LJS: The core idea is that asymmetric information largely determines which mechanisms are used to exclude people from particular groups, collective resources, and services.  When the person who controls a resource knows a lot about the people who wish to use it, she will make decisions about who gets to access it.  Where she lacks that information, she’ll develop a strategy that forces particular groups to exclude themselves from the resource, based on some criteria.  There’s a historical ebb and flow between these two sorts of strategies for exclusion, but we seem to be in a critical transition period right now thanks to the decline of practical obscurity in the information age.

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Two Crises, One Response

The US faced two great crises during the first decade of the 21st century: the attacks of September, 2001, and the meltdown of its financial system in September, 2008. In the case of 9/11, the country reluctantly concluded that it had made a category mistake about the threat posed by terrorism. The US had relied on cooperation among the Federal Aviation Administration, local law enforcement, and airlines to prevent hijacking. Assuming that, at most, a hijacked or bombed airplane would kill the passengers aboard the plane, government officials believed that national, local, and private authorities had adequate incentives to invest in an optimal level of deterrence. Until the attack occurred, no high official had deeply considered and acted on the possibility that an airplane itself could be weaponized, leading to the deaths of thousands of civilians.

After the attack, a new Department of Homeland Security took the lead in protecting the American people from internal threats, while existing intelligence agencies refocused their operations to better monitor internal threats to domestic order. The government massively upgraded its surveillance capabilities in the search for terrorists. DHS collaborated with local law enforcement officials and private critical infrastructure providers. Federal agencies, including the Department of Homeland Security, gather information in conjunction with state and local law enforcement officials in what Congress has deemed the “Information Sharing Environment” (ISE), held together by information “fusion centers” and other hubs. My co-blogger Danielle Citron and I wrote about some of the consequences in an article that recently appeared in the Hastings Law Journal:

In a speech at the Washington National Cathedral three days after 9/11, then-President George W. Bush proclaimed that America’s “responsibility to history is already clear[:] . . . [to] rid the world of evil.” For the next seven years, the Bush administration tried many innovations to keep that promise, ranging from preemptive war in Iraq to . . . changes in law enforcement and domestic intelligence . . . Fusion centers are a lasting legacy of the Administration’s aspiration to “eradicate evil,” a great leap forward in both technical capacity and institutional coordination. Their goal is to eliminate both the cancer of terror and lesser diseases of the body politic.

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Hot Summer Flashes, Black Urban Mobs

Like Professor Zick, I am grateful for the invitation to share my view of the world with Concurring Opinions. I’d like to pick up where his post on strange expressive acts left off and, along the way, perhaps answer his question.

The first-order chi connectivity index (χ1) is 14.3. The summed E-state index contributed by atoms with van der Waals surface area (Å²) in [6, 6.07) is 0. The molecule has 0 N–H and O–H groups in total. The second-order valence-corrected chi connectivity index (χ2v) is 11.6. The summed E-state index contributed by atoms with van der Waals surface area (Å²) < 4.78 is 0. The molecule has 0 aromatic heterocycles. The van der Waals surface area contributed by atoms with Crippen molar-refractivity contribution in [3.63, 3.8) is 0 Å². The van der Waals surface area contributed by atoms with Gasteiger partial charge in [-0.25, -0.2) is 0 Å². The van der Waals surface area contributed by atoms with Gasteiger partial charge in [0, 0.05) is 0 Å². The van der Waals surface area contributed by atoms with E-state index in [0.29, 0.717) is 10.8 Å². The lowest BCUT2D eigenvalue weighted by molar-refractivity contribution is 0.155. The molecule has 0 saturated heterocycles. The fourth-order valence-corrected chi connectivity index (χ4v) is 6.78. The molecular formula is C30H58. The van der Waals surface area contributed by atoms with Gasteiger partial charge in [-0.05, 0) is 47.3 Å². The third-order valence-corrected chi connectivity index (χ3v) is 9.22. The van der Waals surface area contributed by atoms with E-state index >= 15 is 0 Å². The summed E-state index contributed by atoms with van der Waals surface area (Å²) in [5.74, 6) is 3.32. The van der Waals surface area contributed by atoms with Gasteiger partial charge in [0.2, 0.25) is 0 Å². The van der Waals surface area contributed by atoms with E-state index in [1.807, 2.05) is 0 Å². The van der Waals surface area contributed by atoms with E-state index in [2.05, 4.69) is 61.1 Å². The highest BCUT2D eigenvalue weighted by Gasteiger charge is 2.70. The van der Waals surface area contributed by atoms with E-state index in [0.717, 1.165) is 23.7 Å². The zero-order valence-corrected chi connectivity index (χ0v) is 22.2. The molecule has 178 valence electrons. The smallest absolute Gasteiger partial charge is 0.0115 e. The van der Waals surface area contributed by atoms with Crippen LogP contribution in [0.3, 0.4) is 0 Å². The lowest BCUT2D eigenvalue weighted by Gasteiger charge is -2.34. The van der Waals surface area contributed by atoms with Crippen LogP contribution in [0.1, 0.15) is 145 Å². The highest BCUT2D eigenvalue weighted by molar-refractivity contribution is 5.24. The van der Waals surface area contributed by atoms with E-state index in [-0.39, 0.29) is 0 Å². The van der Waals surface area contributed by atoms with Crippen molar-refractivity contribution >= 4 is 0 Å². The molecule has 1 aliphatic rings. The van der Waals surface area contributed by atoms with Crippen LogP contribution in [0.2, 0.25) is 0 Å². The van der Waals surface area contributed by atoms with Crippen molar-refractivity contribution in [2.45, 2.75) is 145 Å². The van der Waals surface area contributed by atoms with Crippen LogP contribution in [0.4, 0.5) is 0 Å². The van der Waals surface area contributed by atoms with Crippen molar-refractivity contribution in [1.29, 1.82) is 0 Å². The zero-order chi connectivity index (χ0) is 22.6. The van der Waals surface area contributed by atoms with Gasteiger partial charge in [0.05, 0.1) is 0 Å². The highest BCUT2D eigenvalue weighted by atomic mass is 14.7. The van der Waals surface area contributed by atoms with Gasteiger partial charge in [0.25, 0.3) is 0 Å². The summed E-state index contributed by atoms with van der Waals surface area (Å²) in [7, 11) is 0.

Flash mobs have been eliciting wide-eyed excitement for the better part of the past decade now. They were playful and glaringly pointless in their earliest manifestations. Mobbers back then were content with the playful performance art of the thing. Early proponents, at the same time, breathlessly lauded the flash mob “movement.”

MGK leads a movement (Youtube)

Today, the flash mob has matured into something much more complex than these early proponents prophesied. For one, they involve unsupported and disaffected young people of color in cities on the one hand and, on the other, anxious and unprepared law enforcement officials. A fateful mix.

In North London in early August, mobile online social networking and messaging probably helped outrage over the police shooting of a young black man morph into misanthropic madness.  Race-inflected flash mob mischief hit the U.S. this summer, too. Most major metropolitan newspapers and cable news channels this summer have run stories about young black people across the country using their idle time and fleet thumbs to organize shoplifting, beatings, and general indiscipline. This is not the first time the U.S. has seen the flash mob or something like it. (Remember the 2000 recount in Florida?) But the demographic and commercial politics of these events in particular ought to raise eyebrows.
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Two (more) cheers for rhetorical coolness

Dave’s awesome post from a few days ago, along with the ensuing discussion, got me thinking a bit more about the virtues of  humility in reasoning (the Kahan paper he cites calls this “aporia,” but for all I know that could really be Greek for “platypus” so I’ll just stick with good old English).  I’m a fan of the approach to discourse that Dave describes in the post, which I will refer to herein as rhetorical coolness (to contrast it with overheated rhetoric, and because it think it actually is cool, in the sense that Fonzie is cool).

By “rhetorical coolness,” I refer to a style of reasoning that entails respectful consideration of opposing arguments, evinces due humility about the inevitable limitations of one’s capacities to reason, and avoids the kind of hysterical tone that characterizes much public dialogue these days, especially cable news and the blogosphere.